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Tuesday, 24 March 1998
Page: 1189

Senator MURRAY (5:29 PM) —The Australian Democrats, as is well known, will reject the Workplace Relations Amendment Bill 1997 [No. 2] outright. In doing so, I want to put the case for that. During the 1996 election, the coalition promised to replace Labor's unfair dismissal laws with what they described as `a fair go all round' for employers and employees. Little detail was provided at that time because it was the coalition's practice to run a policy free zone until the last five weeks of the election. But it was clear that all workers would have access to the regime, and that the test for unfair dismissal would be closer to the pre-1993 rules when Labor's laws were changed.

The Democrats, prior to the election in 1996 and since, supported the coalition's policy direction on unfair dismissals. During the election campaign, the Council of Small Business Organisations of Australia, known as COSBOA, asked the coalition, the Democrats and Labor to support an exemption for small business from the unfair dismissal laws. It is important to note that all three parties refused on the basis that it would breach the `a fair go all round' approach. So, going into the election, all three parties refused to do what the government is now putting before us.

The 1996 Workplace Relations Act passed through the Senate with the Democrats' support, implementing the `fair go all round' approach and implementing the unfair dismissal regime. The unfair dismissal regime now relies mostly on the corporations power rather than the external affairs power allowing the act to avoid the procedural difficulties which it had before. It is a much simplified act with regard to unfair dismissals. In our view, the current laws are pro-business and pro-employment—to such an extent that it is Labor's view, as I understand it, that they go too far.

There were 10 key changes by the coalition with our support to Labor's laws on unfair dismissals. They were: a change in the onus of proof—instead of an employer having to prove they had a valid reason for the dismissal, the employee now needs to prove the dismissal was unfair, harsh or unjust. Hearings are now held in the commission instead of proceedings being in the Federal Court. Costs may be awarded against employees if an employee proceeds with a frivolous or vexatious claim. An application fee of $50 applies and acts as a disincentive to speculative applications. The fee is waived only if the employee is in financial difficulty. The viability of an employer is taken into account in damages. The commissioner is required, among other things, to take into account the viability of the employer in deciding whether to award damages for termination in lieu of reinstatement. Procedural fairness is no longer a mandatory requirement—a fair dismissal cannot become unfair because of a technicality, as could happen before. Probationary employees are excluded—the new act extends the eligibility period for probationary employees to three months, so for three months they can be dismissed without regard to the unfair dismissal laws. Casual employees cannot apply for unfair dismissal until they have been employed for more than 12 months. For employees on specified term contracts, the exemption is excluded, so those employees are not covered by the unfair dismissal laws. Lastly, state systems are reinforced.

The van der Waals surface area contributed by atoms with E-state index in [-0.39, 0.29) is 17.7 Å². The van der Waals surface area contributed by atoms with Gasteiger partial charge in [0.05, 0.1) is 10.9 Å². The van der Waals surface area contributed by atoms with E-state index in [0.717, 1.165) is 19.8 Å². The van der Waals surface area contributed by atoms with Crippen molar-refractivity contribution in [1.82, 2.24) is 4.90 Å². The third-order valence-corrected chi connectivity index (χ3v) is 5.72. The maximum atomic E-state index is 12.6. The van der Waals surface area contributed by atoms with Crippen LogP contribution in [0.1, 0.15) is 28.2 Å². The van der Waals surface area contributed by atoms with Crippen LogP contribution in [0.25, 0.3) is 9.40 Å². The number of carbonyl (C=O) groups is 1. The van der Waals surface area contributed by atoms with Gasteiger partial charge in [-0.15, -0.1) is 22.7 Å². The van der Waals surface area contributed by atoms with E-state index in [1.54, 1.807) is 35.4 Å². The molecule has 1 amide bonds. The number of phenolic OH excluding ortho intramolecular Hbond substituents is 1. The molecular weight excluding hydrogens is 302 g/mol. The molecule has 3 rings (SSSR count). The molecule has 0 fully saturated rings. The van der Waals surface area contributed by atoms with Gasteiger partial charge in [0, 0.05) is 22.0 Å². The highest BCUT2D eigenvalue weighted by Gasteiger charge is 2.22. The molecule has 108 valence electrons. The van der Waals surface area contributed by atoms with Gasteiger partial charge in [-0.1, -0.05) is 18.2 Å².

All those changes have resulted in a reduction of federal unfair dismissal claims by 49 per cent. In our view, the act is now working and working well and only genuine cases are being heard. The percentage comes to 0.7 per cent of all employers. About half of those might be expected to have to agree to a settlement. I suggest that it would be defying the bounds of commonsense or reason to imagine that there are no rogue employers at all in small business, and that none of this 0.7 per cent are likely to abuse their power or their rights in this regard.

We believe strongly that it is a vital function of our society to protect the human rights of Australians. We think that the federal unfair dismissals law is part of that human rights situation. That is why for us this is a matter of principle. We think it is unacceptable that up to 2.9 million Australian employees could lose the right to challenge an employer who has sacked them harshly, unjustly or unfairly, which is the test in the act.